NOTE: An important exception from this rule are credential type implementations that are required to support rolling the key after the client was created (guideline). Examples of such types include AzureKeyCredential and StorageSharedKeyCredential. This feature is to enable long-running applications while using limited-time keys that need to be rolled periodically without requiring application restart or client re-creation.

Clients are not disposable: Shared HttpClient as default

One question that comes up often is why aren’t HTTP-based Azure clients implementing IDisposable while internally using an HttpClient that is disposable? All Azure SDK clients, by default, use a single shared HttpClient instance and don’t create any other resources that need to be actively freed. The shared client instance persists throughout the entire application lifetime.

// Both clients reuse the shared HttpClient and don't need to be disposed
var blobClient = new BlobClient(new Uri(sasUri));
var blobClient2 = new BlobClient(new Uri(sasUri2));

Explicitly disposing customer provided HttpClient instances

If you provide a custom instance of HttpClient to an Azure client, you become responsible for managing the HttpClient lifetime and disposing it at the right time. We recommend following HttpClient best practices when customizing the transport.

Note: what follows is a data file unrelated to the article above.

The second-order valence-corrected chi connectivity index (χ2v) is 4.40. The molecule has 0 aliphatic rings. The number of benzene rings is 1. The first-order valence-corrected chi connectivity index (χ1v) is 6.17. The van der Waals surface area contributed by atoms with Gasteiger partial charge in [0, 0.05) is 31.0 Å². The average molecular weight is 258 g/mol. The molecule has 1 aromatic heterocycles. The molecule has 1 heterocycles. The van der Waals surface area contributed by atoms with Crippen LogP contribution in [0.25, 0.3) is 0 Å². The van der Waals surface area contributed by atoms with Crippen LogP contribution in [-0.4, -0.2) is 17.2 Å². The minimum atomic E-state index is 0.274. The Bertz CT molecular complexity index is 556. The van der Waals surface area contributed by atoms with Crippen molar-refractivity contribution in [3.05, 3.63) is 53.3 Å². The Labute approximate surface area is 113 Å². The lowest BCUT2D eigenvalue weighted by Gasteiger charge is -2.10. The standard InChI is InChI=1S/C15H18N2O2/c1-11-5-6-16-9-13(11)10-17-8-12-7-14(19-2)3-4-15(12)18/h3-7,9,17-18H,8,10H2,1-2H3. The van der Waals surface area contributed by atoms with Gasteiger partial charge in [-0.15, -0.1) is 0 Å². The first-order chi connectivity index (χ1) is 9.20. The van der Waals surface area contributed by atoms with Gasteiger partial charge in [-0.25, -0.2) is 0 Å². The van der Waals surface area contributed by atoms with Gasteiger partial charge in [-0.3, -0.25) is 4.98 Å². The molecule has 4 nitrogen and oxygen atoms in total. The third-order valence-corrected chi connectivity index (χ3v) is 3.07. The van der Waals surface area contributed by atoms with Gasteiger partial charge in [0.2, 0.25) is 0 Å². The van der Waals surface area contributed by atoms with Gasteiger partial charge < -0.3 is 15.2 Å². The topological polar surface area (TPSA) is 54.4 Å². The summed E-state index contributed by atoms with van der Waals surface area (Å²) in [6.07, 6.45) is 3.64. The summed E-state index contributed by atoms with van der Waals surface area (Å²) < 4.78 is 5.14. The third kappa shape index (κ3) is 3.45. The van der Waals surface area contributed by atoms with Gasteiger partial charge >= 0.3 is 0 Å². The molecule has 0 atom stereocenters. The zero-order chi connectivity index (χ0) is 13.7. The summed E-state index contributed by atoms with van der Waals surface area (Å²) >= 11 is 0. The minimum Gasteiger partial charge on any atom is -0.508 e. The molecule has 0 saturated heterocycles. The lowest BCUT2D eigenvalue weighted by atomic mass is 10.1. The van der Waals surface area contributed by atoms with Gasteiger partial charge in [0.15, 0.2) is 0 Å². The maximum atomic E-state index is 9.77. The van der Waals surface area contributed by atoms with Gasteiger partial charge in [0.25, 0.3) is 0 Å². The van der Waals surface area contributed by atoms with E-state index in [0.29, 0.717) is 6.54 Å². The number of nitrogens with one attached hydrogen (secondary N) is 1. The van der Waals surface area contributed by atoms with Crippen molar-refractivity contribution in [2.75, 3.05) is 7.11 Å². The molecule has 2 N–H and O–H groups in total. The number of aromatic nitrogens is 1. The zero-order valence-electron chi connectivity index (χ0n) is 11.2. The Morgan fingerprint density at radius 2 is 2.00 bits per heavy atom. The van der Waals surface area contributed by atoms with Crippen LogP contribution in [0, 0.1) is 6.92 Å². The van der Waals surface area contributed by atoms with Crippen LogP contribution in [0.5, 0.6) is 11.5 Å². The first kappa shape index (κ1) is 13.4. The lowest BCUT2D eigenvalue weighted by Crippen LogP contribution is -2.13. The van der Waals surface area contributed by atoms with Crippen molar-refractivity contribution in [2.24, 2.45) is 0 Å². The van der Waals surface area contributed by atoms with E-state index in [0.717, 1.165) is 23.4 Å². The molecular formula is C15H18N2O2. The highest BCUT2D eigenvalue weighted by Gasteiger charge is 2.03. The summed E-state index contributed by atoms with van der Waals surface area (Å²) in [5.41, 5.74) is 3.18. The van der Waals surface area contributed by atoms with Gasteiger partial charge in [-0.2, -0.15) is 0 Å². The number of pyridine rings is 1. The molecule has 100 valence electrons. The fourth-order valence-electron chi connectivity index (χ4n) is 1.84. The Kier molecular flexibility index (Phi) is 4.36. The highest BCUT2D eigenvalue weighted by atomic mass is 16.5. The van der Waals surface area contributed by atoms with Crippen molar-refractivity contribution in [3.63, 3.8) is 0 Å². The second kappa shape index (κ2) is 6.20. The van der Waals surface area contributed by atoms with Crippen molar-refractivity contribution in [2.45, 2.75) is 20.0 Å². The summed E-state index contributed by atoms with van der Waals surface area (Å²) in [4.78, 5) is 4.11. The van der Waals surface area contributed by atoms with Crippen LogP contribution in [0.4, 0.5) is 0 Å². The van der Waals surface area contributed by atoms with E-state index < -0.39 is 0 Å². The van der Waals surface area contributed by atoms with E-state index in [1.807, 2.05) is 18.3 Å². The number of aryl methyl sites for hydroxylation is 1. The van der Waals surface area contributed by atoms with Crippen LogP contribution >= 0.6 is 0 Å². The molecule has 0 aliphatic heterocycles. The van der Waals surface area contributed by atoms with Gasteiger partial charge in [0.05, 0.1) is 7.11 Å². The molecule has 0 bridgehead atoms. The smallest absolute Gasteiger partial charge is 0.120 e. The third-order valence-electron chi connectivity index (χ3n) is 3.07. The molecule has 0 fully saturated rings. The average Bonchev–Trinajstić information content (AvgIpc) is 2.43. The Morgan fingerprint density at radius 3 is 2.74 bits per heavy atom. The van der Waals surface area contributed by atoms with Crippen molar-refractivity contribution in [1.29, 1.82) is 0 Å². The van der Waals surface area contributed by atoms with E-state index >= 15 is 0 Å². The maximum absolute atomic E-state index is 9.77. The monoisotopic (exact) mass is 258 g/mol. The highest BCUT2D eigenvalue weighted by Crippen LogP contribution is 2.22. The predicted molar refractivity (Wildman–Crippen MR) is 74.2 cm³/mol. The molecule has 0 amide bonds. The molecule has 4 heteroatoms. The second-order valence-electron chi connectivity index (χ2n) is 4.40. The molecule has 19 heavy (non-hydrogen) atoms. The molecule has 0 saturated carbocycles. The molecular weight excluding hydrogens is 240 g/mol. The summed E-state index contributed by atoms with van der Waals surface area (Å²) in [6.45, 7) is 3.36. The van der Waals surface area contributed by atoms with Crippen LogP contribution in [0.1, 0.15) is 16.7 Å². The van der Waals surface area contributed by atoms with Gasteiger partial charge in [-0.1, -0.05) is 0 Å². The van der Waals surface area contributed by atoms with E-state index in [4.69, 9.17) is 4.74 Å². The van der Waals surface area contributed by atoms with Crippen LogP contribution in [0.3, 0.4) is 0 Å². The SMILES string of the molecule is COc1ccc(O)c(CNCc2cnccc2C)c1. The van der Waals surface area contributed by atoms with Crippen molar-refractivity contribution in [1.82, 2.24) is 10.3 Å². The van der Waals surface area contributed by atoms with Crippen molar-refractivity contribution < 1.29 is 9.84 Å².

var httpClient = new HttpClient();

var clientOptions = new BlobClientOptions()
{
    Transport = new HttpClientTransport(httpClient)
}

// Both client would use the HttpClient instance provided in clientOptions
var blobClient = new BlobClient(new Uri(sasUri), clientOptions);
var blobClient2 = new BlobClient(new Uri(sasUri2), clientOptions);

//...

// some time later
httpClient.Dispose();

Using ASP.NET Core

If you are using Azure SDK clients in an ASP.NET Core application, client lifetime management can be simplified with the Microsoft.Extensions.Azure package that provides seamless integration of Azure clients with the ASP.NET Core dependency injection and configuration systems. See the Best practices for using Azure SDK with ASP.NET Core blog post or Microsoft.Extensions.Azure package readme for details.